Equine muscle-derived mesenchymal stem cells as cell therapy for osteoarthritis and influence of priming with a hydrosoluble form of curcumin

PhD thesis defended by Lola DECHENE (Prof. Patsy RENARD) - 23/08/2021

Joint PhD thesis at ULiège and UNamur


Prof. Patsy RENARD, UNamur, NARILIS (promoter)

Prof. Didier SERTEYN, ULiège, CORD (promoter)

  • Dr. Florence CHAINIAUX (département de biologie, UNamur), Présidente
  • Prof. Patricia RENARD (département de biologie, UNamur), Secrétaire
  • Prof. Olivier MALAISE (département des sciences cliniques, Université de Liège)
  • Prof. Didier SERTEYN (département d’enseignement et de clinique des équidés, Université de Liège)
  • Prof. Basile STAMATOPOULOS (Laboratoire de thérapie cellulaire clinique, Université Libre de Bruxelles)
  • Dr. Fanny HONTOIR (département de médecine vétérinaire, UNamur)
  • Prof. René VAN WEEREN (Veterinary Medicine, Utrecht University)
  • Dr Alexandra SALCICCIA (département d'enseignement et de clinique des équidés, Université de Liège)

Osteoarthritis is a high prevalent joint degenerative disease for which therapeutic treatments are limited or invasive. Cellular therapy based on mesenchymal stem cells is therefore seen as a promising approach for this disease. This research project works with equine mesenchymal stem cells harvested in muscle, an easy access site, with a minimally invasive process.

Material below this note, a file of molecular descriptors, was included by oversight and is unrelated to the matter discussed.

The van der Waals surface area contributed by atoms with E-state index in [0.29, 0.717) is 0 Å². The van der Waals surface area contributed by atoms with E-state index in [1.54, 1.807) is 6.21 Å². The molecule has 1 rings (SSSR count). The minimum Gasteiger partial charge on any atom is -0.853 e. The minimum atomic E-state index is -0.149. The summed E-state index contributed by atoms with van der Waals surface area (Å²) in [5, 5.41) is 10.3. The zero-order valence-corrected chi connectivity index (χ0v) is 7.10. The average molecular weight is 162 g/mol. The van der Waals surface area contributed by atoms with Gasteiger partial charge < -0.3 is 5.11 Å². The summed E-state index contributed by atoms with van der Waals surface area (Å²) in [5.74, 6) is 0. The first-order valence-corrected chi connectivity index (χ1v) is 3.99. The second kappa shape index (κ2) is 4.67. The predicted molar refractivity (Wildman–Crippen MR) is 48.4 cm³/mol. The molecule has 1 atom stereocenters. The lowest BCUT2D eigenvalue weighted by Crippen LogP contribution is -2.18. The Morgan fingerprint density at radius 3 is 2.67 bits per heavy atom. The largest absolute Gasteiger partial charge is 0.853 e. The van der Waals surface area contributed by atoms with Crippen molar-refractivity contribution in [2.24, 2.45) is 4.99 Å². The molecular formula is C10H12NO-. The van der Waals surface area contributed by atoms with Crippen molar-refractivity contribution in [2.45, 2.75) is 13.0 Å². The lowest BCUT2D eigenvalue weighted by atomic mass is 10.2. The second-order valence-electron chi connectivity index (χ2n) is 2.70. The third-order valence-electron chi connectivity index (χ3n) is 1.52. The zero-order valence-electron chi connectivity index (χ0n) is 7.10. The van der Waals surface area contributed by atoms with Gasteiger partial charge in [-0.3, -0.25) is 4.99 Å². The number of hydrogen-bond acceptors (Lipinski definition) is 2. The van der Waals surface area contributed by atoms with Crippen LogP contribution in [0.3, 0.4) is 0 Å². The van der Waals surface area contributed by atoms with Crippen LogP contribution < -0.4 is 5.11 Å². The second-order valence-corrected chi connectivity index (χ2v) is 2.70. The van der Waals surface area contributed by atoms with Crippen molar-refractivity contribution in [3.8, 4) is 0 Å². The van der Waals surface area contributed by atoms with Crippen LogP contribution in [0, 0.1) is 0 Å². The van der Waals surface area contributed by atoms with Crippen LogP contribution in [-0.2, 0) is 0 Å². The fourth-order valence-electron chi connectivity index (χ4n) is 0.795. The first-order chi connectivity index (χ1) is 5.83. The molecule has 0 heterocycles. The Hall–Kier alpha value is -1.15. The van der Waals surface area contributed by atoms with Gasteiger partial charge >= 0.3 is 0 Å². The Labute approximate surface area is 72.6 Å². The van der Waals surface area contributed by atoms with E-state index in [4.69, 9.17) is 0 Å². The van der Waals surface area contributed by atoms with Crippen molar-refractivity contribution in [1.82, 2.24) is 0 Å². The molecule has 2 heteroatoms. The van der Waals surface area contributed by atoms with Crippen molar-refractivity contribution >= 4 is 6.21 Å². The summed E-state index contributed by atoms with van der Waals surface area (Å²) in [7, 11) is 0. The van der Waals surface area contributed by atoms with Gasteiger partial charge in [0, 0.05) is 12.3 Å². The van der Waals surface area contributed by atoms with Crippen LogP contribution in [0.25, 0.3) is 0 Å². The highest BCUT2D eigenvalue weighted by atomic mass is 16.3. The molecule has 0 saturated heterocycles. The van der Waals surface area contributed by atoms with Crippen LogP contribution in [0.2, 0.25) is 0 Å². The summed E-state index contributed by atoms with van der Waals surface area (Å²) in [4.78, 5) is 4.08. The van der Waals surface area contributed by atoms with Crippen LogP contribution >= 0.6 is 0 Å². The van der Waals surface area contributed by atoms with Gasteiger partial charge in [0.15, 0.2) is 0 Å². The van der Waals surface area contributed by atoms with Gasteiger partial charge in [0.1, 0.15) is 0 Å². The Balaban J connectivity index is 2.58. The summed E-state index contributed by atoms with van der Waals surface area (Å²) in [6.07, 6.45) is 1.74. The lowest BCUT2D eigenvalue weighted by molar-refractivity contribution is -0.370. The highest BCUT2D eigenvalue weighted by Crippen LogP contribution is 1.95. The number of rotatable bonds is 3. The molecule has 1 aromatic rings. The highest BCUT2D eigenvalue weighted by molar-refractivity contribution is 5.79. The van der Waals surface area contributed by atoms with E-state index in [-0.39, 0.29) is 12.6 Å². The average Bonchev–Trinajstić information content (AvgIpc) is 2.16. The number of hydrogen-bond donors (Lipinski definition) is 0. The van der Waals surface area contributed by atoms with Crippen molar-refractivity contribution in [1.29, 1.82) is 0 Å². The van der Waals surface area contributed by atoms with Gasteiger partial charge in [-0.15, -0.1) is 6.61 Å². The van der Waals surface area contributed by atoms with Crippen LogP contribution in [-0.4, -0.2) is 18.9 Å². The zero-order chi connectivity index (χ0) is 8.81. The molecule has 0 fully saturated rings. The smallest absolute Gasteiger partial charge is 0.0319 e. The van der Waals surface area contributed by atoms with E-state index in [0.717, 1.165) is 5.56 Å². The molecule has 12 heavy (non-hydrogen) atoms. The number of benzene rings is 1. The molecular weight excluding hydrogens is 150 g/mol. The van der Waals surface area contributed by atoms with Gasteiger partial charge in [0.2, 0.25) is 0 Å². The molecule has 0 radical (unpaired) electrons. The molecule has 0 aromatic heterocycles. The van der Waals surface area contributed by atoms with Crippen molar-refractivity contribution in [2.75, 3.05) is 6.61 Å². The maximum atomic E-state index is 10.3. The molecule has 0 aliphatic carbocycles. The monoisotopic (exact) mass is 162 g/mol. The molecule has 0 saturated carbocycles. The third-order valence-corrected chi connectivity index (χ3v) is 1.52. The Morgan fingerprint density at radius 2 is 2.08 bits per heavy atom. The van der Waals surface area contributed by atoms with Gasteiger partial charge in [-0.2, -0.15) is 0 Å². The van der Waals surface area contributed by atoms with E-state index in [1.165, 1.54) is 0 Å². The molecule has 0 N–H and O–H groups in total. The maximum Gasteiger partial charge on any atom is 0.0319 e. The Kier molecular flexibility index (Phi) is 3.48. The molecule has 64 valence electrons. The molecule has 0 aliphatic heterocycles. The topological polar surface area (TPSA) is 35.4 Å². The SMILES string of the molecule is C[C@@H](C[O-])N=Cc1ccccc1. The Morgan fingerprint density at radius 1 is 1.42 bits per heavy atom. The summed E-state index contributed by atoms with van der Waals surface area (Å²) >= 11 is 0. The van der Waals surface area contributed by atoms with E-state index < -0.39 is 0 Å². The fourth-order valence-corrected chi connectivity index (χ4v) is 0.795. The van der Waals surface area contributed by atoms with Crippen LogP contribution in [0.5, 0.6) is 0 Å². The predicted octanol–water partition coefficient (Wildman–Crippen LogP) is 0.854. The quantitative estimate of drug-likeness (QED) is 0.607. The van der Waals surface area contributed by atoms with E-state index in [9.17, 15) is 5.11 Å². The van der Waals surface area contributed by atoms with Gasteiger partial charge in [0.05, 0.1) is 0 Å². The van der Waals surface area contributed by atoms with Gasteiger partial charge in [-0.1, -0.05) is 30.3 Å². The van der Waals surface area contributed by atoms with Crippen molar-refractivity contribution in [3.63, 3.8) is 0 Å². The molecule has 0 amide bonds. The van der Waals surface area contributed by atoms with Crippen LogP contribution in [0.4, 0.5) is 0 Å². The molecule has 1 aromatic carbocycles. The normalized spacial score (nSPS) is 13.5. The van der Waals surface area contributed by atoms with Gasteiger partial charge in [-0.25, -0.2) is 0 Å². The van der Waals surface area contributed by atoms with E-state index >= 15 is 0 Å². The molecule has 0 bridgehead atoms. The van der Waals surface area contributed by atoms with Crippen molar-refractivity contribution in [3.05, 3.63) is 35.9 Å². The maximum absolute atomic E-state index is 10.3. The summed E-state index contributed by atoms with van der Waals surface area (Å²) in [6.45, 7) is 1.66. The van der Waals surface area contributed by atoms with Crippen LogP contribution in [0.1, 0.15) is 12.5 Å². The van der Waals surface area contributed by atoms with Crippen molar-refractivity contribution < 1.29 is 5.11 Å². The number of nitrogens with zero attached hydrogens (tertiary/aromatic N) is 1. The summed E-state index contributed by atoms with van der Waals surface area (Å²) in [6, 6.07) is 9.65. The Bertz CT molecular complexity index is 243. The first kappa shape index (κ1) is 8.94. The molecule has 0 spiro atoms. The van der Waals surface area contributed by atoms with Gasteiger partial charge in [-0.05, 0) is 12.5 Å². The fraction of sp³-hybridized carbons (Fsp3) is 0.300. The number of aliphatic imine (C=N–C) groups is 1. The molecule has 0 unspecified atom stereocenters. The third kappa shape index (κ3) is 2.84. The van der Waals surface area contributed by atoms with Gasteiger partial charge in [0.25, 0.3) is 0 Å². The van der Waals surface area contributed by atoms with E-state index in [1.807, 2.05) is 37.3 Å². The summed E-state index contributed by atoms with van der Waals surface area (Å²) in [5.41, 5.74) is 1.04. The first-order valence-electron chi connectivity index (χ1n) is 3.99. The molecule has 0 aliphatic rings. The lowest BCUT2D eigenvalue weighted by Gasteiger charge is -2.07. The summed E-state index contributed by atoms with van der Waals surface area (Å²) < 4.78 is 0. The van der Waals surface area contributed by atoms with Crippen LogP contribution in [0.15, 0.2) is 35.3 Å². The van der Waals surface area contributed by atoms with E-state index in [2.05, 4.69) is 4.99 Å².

As curcumin is described to improve the osteoarthritis pathology by decreasing the pain and the stiffness of the joint, the goal of this project was to study the combination of both muscle-derived mesenchymal stem cells (mdMSCs) and a hydrosoluble form of curcumin called NDS27.

We have first developed an in vitro model of osteoarthritis disease in order to evaluate the potential clinical effect of this innovative product. This model is focus on cartilage (ex vivo explant) and its response in pro-inflammatory (TNF-α and IL-1β) culture conditions.

Then, as regenerative potential of MSCs is mainly conferred by paracrine function, we have characterized the secretome of mdMSCs in this in vitro model of OA (explant of cartilage with TNF-α and IL-1β). Mass spectrometry analyses identified several actors secreted by mdMSCs. According to the dual function of these secreted proteins, implicated both in catabolic and anabolic cartilage functions, we performed functional tests consisting of studying the effect of mdMSCs cultured with explants of cartilage in pro-inflammatory model. Results showed that mdMSCs decreased the glycosaminoglycan release from plugs of cartilage in this model, supporting the anti-catabolic effect of mdMSCs in these conditions, potentially explained by the increase of secreted decorin and the decreased abundance and activity of MMP3.

Finally, we have demonstrated that NDS27 is able to penetrate into mdMSCs and localizes into mitochondria, at least partially. Optimizations between conditions leading to maximal incorporation of NDS27, regenerative properties and constraints of industrial partner (to fit with good manufacturing practice) must now be done.